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546 pages, Paperback
First published February 9, 2004
In Europe, governments, universities, and wealthy donors helped support medical research. In the United States, no government, institution, or philanthropist even began to approach a similar level of support. As the Hopkins medical school was opening, American theological schools enjoyed endowments of $18 million, while medical school endowments totaled $500,000…
Macrophages and “natural killer” cells – two kinds of white blood cells that seek and destroy all foreign invaders… – patrol the entirety of the respiratory tract and lungs. Cells in the respiratory tracts secrete enzymes that attack bacteria and some viruses (including influenza) or block them from attaching to tissue beneath the mucus, and these secretions also bring more white cells and antibacterial enzymes into a counterattack; if a virus is the invader, white blood cells also secrete interferon, which can block viral infection.
All these defenses work so well that the lungs themselves, although directly exposed to the outside air, are normally sterile.
But when the lungs do become infected, other defenses, lethal and violent defenses, come into play. For the immune system is at its core a killing machine. It targets infecting organisms, attacks with a complex arsenal of weapons – some of them savage weapons – and neutralizes or kills the invader.
The balance, however, between kill and overkill, response and overresponse, is a delicate one. The immune system can behave like a SWAT team that kills the hostage along with the hostage taker, or the army that destroys a village to save it.
In 1918 an influenza virus emerged — probably in the United States — that would spread around the world, and one of its earliest appearances in lethal form came in Philadelphia. Before that worldwide pandemic faded away in 1920, it would kill more people than any other outbreak of disease in human history. Plague in the 1300s killed a far larger proportion of the population — more than one-quarter of Europe — but in raw numbers influenza killed more than plague then, more than AIDS today ...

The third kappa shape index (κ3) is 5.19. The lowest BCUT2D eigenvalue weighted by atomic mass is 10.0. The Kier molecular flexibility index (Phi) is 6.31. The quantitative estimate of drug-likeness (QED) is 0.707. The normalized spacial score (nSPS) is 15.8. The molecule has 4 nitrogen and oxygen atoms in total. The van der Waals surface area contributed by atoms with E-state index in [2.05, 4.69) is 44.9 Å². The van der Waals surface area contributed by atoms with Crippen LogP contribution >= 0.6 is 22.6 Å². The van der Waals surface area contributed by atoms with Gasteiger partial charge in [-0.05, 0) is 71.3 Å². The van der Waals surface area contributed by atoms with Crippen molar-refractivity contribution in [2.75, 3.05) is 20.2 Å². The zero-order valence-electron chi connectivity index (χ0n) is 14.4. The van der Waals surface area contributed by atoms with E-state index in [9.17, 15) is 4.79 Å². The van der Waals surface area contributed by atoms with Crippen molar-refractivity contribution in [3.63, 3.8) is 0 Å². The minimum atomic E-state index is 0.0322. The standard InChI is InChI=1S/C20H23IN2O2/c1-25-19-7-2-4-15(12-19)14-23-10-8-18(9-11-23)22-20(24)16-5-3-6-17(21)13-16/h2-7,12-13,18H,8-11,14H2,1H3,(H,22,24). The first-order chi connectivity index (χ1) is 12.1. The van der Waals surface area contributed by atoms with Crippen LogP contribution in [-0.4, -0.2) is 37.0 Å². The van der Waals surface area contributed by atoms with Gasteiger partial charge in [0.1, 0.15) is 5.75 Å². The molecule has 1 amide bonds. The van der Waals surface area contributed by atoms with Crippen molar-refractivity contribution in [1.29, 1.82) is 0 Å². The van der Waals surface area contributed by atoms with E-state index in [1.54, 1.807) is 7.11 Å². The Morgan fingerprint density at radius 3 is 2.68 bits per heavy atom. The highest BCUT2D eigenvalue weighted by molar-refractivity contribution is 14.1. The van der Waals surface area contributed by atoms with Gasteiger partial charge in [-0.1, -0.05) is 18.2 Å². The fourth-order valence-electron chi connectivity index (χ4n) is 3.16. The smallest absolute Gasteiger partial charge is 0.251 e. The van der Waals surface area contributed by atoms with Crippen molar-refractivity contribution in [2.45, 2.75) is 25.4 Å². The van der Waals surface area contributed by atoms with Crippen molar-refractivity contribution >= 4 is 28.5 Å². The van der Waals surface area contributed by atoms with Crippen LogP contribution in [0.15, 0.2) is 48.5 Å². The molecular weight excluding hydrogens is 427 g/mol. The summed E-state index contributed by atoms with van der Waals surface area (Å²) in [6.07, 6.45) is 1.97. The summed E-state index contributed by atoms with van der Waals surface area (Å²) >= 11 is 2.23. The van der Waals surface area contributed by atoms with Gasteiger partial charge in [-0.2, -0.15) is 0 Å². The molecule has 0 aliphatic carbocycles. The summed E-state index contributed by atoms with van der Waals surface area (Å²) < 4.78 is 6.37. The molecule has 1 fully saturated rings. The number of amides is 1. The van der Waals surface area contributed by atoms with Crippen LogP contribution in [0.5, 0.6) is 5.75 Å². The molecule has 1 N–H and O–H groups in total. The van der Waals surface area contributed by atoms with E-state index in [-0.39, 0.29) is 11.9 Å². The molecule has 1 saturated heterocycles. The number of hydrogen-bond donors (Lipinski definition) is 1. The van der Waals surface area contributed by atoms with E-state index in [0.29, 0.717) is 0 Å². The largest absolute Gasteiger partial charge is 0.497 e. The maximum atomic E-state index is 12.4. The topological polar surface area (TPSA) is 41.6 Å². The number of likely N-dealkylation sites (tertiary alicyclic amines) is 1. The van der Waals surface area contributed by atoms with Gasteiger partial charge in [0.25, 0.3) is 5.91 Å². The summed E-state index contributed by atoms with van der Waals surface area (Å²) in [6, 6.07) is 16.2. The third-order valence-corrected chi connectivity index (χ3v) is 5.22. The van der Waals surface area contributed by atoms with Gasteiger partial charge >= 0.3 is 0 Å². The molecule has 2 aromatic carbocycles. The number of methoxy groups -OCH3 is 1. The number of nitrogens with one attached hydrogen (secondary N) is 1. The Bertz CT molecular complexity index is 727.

And they died with extraordinary ferocity and speed. Although the influenza pandemic stretched over two years, perhaps two-thirds of the deaths occurred in a period of twenty-four weeks, and more than half of those deaths occurred in even less time, from mid-September to early December 2018. Influenza killed more people in a year than the Black Death of the Middle Ages killed in a century; it killed more people in twenty-four weeks than AIDS has killed in twenty-four years.
In 1918 the lies of officials and of the press never allowed the terror to condense into the concrete. The public could trust nothing and so they knew nothing. So a terror seeped into the society that prevented one woman from caring for her sister, that prevented volunteers from bringing food to families too ill to feed themselves and who starved to death because of it, that prevented trained nurses from responding to the most urgent calls for their services. The fear, not the disease, threatened to break the society apart. As Victor Vaughan — a careful man, a measured man, a man who did not overstate to make a point — warned, "Civilization could have disappeared within a few more weeks."
So the final lesson, a simple one yet one most difficult to execute, is that those who occupy positions of authority must lessen the panic that can alienate all within a society. Society cannot function if it is every man for himself. By definition, civilization cannot survive that.
Those in authority must retain the public's trust. The way to do that is to distort nothing, to put the best face on nothing, to try to manipulate no one. Lincoln said that first, and best.
Leadership must make whatever horror exists concrete. Only then will people be able to break it apart.
Don’t be lax, Vax!
People write about war. They write about the Holocaust. They write about the horrors that people inflict on people. Apparently they forget the horrors that nature inflicts on people, the horrors that make humans least significant.